It is a gift of discovery to unveil books that I might have read earlier but never got to. I’m quite glad that I didn’t read Charming Billy a first time in my twenties or even thirties. For, the connections to my own family and life might not have been as pronounced then. More importantly, I might not then have felt the gratitude I feel reading it now. A gratitude that the alcoholic closest to my life found recovery when he did. That he did not experience an end of life like Billy.

Charming Billy too reminds me of a couple characters: one a family member, and one from my most recent book Humanity’s Grace. My great grandfather Ard Haradon was a drinker until his death. Yes, most certainly an alcoholic – would say Dad. He too was a jovial, story teller. In My Music Man, I share this:

“On these weekend visits, Dad would eat breakfast with his Pop-Ard before his grandfather left for work, first as a sheet metal laborer during the war and later as a Northwest Portland candy factory owner. Pop-Ard was a joker and storyteller with an occasional lesson for Dad. “Don’t forget, Dickie. A truly accomplished man can do two things: bake bread and build a fence.” Dad followed half of thatadvice; fences he built…”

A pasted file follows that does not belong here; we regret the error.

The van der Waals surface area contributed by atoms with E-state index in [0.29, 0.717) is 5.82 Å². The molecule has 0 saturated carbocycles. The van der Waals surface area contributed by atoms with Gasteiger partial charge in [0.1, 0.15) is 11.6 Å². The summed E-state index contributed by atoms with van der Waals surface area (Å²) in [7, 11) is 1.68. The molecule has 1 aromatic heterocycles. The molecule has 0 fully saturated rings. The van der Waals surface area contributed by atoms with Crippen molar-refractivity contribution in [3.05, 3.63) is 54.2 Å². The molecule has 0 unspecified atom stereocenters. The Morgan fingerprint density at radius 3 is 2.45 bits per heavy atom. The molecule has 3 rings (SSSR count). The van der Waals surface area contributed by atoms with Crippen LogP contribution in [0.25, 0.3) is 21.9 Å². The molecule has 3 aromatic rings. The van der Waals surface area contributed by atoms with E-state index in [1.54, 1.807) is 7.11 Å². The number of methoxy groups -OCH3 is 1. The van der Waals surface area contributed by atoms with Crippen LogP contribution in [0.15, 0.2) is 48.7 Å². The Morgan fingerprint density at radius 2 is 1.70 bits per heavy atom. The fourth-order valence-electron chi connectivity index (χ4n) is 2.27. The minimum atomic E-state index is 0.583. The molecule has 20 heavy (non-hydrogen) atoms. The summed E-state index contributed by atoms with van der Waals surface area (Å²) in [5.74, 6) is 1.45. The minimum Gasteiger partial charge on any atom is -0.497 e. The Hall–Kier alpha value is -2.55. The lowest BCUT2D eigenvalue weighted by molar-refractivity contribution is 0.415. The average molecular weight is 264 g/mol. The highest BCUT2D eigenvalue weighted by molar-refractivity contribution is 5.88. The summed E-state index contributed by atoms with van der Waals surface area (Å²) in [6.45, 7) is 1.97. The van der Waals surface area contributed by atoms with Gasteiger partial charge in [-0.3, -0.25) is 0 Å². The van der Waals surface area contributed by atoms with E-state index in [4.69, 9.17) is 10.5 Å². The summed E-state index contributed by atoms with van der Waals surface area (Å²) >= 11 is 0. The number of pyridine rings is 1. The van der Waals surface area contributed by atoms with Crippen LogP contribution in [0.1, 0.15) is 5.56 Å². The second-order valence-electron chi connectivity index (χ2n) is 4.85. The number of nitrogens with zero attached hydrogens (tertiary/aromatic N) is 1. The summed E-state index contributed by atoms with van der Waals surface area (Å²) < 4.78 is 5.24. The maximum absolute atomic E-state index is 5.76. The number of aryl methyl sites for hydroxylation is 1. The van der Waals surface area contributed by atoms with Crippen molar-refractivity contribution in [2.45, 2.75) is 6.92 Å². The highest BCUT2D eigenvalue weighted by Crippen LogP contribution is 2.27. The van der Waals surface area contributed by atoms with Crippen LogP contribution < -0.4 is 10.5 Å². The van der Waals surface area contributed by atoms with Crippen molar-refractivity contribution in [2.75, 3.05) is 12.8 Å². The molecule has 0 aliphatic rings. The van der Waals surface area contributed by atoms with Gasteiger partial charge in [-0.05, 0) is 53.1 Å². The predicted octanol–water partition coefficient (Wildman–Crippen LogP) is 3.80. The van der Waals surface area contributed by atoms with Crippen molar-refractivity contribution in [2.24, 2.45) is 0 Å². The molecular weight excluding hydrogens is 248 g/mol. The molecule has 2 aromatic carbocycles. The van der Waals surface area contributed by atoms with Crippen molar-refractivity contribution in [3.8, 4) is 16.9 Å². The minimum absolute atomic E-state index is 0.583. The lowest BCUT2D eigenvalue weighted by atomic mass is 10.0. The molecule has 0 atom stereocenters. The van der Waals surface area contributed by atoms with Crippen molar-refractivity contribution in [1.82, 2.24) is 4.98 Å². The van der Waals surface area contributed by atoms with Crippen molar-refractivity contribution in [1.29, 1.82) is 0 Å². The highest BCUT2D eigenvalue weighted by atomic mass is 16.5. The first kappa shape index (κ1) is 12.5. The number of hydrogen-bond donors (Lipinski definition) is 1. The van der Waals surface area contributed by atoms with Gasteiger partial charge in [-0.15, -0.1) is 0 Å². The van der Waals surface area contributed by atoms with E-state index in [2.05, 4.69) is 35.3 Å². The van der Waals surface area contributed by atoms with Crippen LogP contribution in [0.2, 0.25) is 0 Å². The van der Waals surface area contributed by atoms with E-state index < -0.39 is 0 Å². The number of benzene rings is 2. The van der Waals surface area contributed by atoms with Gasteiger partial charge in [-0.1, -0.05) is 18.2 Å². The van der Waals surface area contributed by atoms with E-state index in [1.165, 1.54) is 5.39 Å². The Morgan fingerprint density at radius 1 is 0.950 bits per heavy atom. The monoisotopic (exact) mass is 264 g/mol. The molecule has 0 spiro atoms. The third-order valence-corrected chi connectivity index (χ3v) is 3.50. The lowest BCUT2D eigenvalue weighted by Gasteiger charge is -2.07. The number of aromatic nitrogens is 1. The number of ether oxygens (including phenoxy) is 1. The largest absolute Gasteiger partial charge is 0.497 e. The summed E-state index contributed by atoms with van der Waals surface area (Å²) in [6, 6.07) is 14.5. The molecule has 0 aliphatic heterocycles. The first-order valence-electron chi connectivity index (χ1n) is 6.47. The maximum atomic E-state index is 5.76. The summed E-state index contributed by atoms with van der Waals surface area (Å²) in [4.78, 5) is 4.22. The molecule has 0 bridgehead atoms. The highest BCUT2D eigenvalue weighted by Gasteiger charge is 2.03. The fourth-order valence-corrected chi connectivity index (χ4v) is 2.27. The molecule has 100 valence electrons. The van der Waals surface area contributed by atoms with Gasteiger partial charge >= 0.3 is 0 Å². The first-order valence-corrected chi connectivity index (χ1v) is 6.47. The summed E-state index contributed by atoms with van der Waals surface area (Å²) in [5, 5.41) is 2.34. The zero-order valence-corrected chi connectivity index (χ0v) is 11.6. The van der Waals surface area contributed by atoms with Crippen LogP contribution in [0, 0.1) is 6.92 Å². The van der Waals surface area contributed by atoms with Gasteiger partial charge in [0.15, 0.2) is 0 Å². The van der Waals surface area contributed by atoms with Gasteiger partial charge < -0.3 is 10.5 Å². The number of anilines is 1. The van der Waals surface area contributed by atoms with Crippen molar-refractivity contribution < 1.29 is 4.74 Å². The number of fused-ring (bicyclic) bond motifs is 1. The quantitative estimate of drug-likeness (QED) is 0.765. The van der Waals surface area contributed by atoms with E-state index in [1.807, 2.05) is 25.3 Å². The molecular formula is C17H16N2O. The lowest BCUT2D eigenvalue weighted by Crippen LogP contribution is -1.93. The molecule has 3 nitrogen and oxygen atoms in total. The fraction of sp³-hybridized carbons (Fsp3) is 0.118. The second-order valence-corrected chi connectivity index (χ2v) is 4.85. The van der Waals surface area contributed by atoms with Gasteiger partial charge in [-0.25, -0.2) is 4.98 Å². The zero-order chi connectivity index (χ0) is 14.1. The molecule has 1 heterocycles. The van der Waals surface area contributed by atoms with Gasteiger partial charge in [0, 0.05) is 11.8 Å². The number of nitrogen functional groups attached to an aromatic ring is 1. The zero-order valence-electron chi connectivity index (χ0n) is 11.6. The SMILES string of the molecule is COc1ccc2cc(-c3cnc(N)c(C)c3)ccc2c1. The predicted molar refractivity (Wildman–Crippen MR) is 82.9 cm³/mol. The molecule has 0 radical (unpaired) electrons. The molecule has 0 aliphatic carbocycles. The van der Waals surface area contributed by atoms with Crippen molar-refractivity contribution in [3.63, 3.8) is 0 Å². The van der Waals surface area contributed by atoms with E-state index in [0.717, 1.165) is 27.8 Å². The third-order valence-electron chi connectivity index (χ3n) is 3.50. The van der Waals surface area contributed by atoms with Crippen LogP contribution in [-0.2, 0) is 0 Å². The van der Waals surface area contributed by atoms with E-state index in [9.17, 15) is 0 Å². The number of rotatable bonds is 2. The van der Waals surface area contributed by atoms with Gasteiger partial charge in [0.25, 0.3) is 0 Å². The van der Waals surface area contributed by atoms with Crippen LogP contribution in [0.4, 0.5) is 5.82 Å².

“…In addition to introducing Dad to the Willamette, Pop-Ard fostered Dad’s love of railroads….But the deal was already sealed: Dad was in love with the river. In
this way, Pop-Ard introduced Dad to this greatest joy, our winding Willamette. But Pop-Ard also introduced Dad to his greatest life challenge. Before and after the move back to Portland, Pop-Ard would sit with Dad, sharing sips of Old Crow as he vivaciously told stories…

My Music Man, Chapter 7: Dangerous Living

Charming Billy is also illustrative of how we behave after people we love die. How we remember seeing them, how time changes things, even distorting the reality of how it really was. I suspect we have all experienced this, whether it is us doing the sharing or someone close to us. Think of memorial services, wakes, the after stories. Think about how our stories change over the days and years since someone dies.

So too, it was impossible for me not to think about character Frank from both Beyond the Ripples and Humanity’s Grace. In his last evening of life, knowing he has a chronic, significant health condition caused by alcohol, he grabs a beer to enjoy while he watches the sun set over Astoria’s Columbia River. Months later, after his death, his ex-wife Monica (Anne’s mom) reminiscences while retracing old steps at Portland’s Oak’s Park